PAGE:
I look for Mercedes everywhere. Downstairs, in the yard, out on walks. When I do find her, she lies prone on the bed, popping sushi and bonbons into her mouth. She isn’t dressed and her hair could use a brush.
“Where have you been?” I demand, not my best approach.
“Here and there.”
Mercedes doesn’t look as though she regrets her decision to keep a low, very low profile.
“You’re supposed to help me,” I say. “In fact, I depend on you.”
More sushi. Mercedes chews before answering.
“That is your problem, not mine. You haven’t been doing much to help yourself or to inspire me.”
“What do you mean?” I feel defensive.
“Did you ever sit down to the computer and give me a chance?”
“I did. There was that day I took out the marketing binder. I even edited a story.”
Mercedes waves a dismissive hand. The look on her face is scornful.
“What was there in that to inspire me? Seeing that old story and feeling embarrassed that you ever sent it out? The idea wasn’t bad but the execution. Maybe that’s the right word. You killed my good idea.”
I take a defensive step backward.
“That’s so unfair,” I say. “I was inexperienced and I thought it was my best.”
Mercedes snorts. I wish she wasn’t so direct in her expressions. There is truth in what she says but there are different ways of saying it.
“It was so cold last week. I just wanted to hibernate.” The excuse runs out of my mouth before I can stop it.
“That’s a good time to hunker down and give me a chance,” says Mercedes. “What did you do?”
“I did that marketing.”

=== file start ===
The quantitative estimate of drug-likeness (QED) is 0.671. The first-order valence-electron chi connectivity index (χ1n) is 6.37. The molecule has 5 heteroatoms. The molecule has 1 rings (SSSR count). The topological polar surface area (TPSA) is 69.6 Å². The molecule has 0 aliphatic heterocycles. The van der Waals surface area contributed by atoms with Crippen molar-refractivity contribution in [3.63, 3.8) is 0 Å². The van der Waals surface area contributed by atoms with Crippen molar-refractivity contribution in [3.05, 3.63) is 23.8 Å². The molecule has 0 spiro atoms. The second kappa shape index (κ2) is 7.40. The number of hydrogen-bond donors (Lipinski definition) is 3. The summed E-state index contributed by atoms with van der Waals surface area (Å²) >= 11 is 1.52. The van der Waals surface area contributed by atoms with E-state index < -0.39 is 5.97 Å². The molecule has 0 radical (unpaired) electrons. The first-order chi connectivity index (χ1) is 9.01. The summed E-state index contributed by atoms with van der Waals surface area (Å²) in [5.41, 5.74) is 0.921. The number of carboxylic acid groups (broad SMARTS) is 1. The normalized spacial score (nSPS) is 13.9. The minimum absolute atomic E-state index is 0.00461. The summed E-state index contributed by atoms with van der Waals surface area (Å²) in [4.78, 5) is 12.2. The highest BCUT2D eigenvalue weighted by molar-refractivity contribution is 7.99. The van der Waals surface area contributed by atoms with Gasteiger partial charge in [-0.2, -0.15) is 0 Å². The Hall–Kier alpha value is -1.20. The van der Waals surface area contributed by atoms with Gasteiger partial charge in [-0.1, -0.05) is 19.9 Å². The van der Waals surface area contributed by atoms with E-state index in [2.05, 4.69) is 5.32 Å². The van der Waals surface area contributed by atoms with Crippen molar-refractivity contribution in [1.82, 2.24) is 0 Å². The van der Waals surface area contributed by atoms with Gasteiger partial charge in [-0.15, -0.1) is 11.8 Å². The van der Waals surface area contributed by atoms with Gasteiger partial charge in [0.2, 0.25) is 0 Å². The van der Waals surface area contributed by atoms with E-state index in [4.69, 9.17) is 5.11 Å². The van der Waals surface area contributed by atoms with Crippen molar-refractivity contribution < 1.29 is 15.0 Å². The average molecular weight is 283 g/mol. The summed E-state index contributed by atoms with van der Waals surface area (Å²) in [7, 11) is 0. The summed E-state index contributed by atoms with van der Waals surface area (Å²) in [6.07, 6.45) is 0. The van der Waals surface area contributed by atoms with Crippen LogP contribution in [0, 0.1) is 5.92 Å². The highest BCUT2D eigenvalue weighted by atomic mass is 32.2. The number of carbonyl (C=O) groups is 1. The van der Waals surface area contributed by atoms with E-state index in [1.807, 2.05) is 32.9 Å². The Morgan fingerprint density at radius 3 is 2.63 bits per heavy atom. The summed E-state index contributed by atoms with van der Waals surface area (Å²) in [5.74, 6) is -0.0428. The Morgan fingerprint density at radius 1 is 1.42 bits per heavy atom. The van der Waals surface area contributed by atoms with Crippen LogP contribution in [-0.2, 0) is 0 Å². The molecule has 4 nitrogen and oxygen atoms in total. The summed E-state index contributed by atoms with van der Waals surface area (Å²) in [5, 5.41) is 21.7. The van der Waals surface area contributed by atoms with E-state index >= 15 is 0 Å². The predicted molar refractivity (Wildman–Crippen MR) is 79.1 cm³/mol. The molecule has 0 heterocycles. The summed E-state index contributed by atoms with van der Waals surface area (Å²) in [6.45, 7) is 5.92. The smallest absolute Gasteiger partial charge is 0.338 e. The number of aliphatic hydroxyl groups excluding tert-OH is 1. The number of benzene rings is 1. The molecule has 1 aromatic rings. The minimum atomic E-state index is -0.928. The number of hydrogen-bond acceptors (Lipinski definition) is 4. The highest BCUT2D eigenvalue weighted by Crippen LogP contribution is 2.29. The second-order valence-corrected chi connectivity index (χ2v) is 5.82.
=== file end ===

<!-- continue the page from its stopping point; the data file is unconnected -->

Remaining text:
“Three submissions,” says Mercedes.
I ignore her.
“I wrote a couple of book reviews for my blog. The one edit was major and it takes time to find markets. Reading is a kind of professional development.”
“I suppose watching tv is professional development.” Mercedes examines the last bonbon before she puts it into her mouth.
“Television and reading are escapes,” says Mercedes.
“Not always. I read On Writing by Stephen King. It’s one of the best writing books there is.”
“Humphhhh, how many times have you read that particular book?”
“Three or maybe four,” I say. “And Stephen King reads all the time.”
“He also writes all the time,” Mercedes points out. “As I recall he wrote when he was drunk and stoned. So what is your excuse?”
“But I need your help…” My voice sounds whiny in my own ears.
“And I need yours,” says Mercedes. “Do you think it’s easy coming up with ideas? Even when you’re making one of your feeble efforts, it isn’t easy. When I do come up with a good idea, you don’t get at it. You procrastinate and think about it and overthink and before you know it, you’re watching tv. Honest to God, I am just tired of you. And I’m tired of this entire relationship. I think I need to move on.”
“OMG! Mercedes. Don’t do that. I can change. I promise. I will sit down to the computer every day. I’ll do it first thing in the morning. Didn’t I come to talk to you first thing this morning? I can do it. I know I can. Plllleeeeasse…give me one more chance.”
Mercedes stretches and gives me a look that lets me know she’s heard it all before. Then I see a flash of sympathy in her eyes. She finishes her sushi.
“One more chance,” she says. “But this is it and I’m serious. If you don’t change, I’m done and out of here. Now leave me alone. I have things to think about.”
“Thank you, Mercedes. Thank you.” I am too profuse with my gratitude but I can’t help it. I will change. I can.
I go down the hall to my office and lift the lid on my laptop.
I've been married a long time and often write about everyday events.